The tourism agency attracted stinging criticism last week for failing to include Waterford’s coastline in the high profile new initiative which stretches from the Inishowen Peninsula to Kinsale.
“They have been caught with their pants down,” said local tour operator Jim Falconer who spoke out about Waterford’s exclusion.
Fáilte Ireland said a “similar unifying tourism proposition” was being explored for the south-east and east of the country.
However, Mr Falconer said this was not good enough.
“We are in Munster, we’re not part of Leinster,” he said.
“We’re known as the gentle county but we need to stand up. Howlin looks after Wexford, Hogan looks after Kilkenny, we have to look after ourselves.”
Mr Falconer contacted the Ordnance Survey Office in the Phoenix Park and the Coast Guard Search and Rescue at Waterford Airport who both confirmed that Waterford borders the Atlantic Ocean.
“It’s either black or white, we’re on the Atlantic or we’re not. Waterford borders The Celtic Sea which is part of the Atlantic Ocean. In fact, the Celtic Sea stretches South West to Kerry. We want to be included, and furthermore we want an apology for being excluded,” he said.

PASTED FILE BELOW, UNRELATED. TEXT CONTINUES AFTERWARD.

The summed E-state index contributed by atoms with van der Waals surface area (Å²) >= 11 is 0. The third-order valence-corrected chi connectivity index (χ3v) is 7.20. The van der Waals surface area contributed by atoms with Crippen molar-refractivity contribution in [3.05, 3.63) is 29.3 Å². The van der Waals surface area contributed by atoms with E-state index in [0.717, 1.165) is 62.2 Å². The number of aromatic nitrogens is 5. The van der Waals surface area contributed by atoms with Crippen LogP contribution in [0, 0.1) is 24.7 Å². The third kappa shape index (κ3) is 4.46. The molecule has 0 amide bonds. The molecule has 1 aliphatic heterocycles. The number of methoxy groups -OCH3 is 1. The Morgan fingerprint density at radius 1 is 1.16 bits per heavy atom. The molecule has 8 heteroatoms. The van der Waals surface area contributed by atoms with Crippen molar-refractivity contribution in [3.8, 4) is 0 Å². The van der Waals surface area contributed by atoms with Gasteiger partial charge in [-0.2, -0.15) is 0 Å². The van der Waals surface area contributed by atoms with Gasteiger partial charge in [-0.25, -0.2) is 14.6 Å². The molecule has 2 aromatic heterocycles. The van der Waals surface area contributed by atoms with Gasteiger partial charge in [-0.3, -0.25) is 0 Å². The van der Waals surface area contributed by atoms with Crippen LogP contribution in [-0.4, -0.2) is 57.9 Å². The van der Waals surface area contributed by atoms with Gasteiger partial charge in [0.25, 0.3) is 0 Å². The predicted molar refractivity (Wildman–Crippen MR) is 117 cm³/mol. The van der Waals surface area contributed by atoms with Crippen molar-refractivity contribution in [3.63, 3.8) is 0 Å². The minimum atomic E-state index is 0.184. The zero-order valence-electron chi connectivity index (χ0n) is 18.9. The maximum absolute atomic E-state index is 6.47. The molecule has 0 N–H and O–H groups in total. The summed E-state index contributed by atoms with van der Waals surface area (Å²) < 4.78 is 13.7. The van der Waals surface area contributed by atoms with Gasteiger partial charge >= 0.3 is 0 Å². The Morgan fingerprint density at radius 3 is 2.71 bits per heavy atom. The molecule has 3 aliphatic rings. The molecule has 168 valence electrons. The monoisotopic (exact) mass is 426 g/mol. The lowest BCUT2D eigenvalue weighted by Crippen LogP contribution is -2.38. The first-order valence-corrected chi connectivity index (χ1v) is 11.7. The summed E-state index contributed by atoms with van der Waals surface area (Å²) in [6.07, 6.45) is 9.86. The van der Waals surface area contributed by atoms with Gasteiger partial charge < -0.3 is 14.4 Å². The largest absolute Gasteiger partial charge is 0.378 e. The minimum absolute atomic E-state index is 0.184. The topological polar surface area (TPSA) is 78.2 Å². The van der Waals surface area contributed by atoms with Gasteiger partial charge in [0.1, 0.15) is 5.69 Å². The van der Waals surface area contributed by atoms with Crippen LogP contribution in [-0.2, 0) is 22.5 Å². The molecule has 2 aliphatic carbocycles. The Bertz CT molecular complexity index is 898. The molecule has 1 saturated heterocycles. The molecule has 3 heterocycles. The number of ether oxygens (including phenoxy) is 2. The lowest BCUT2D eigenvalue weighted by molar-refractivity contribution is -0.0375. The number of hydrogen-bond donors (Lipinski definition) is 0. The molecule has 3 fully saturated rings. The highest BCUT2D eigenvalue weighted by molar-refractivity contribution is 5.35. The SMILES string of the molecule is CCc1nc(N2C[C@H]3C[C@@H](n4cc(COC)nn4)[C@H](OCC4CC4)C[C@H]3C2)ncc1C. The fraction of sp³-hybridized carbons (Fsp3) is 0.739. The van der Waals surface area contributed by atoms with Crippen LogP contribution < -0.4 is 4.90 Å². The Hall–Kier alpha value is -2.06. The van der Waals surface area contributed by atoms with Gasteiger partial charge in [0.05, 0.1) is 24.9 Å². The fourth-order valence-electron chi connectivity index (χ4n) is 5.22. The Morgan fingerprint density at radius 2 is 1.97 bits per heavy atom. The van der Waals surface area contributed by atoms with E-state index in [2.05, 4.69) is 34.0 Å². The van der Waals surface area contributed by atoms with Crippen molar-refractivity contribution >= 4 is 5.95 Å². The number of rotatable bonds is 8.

Mr Falconer plans to write to all local representatives on the newly elected Waterford council asking them if they support Waterford’s inclusion on the Wild Atlantic Way.
He plans to reveal details of the responses received to the local media.
Some local TDs have responded to claims made by Mr Falconer that they have been ‘apathetic’ towards Waterford’s exclusion from the Wild Atlantic Way.
“I don’t accept the contention that I have been apathetic in respect of this issue, my contributions in respect of tourism are on the public record and this is an area that this government has given a huge amount of support to since coming to office,” said Fine Gael Deputy Paudie Coffey.
“This is an issue (the Wild Atlantic Way) that I have raised several times in recent times. I raised it in the Joint Oireachtas Committee on Transport and Communications on the 18th June with representatives from Failte Ireland and Tourism Ireland.”
During the Joint Oireachtas meeting, Deputy Coffey highlighted the tourism offerings in Waterford and the South East.
“We commend all those involved in the Wild Atlantic Way, but we have very important tourism initiatives in our regions. In my region, we have the Deise Greenway and the Mount Congreve Gardens. We also have the Comeragh Mountains and the coastline, and the weather is often better than in other parts of the country. We must encapsulate all of that,” he said.
Mr Coffey was assured by those promoting the Wild Atlantic Way that Waterford and the South-East could look forward to an alternative tourism offering.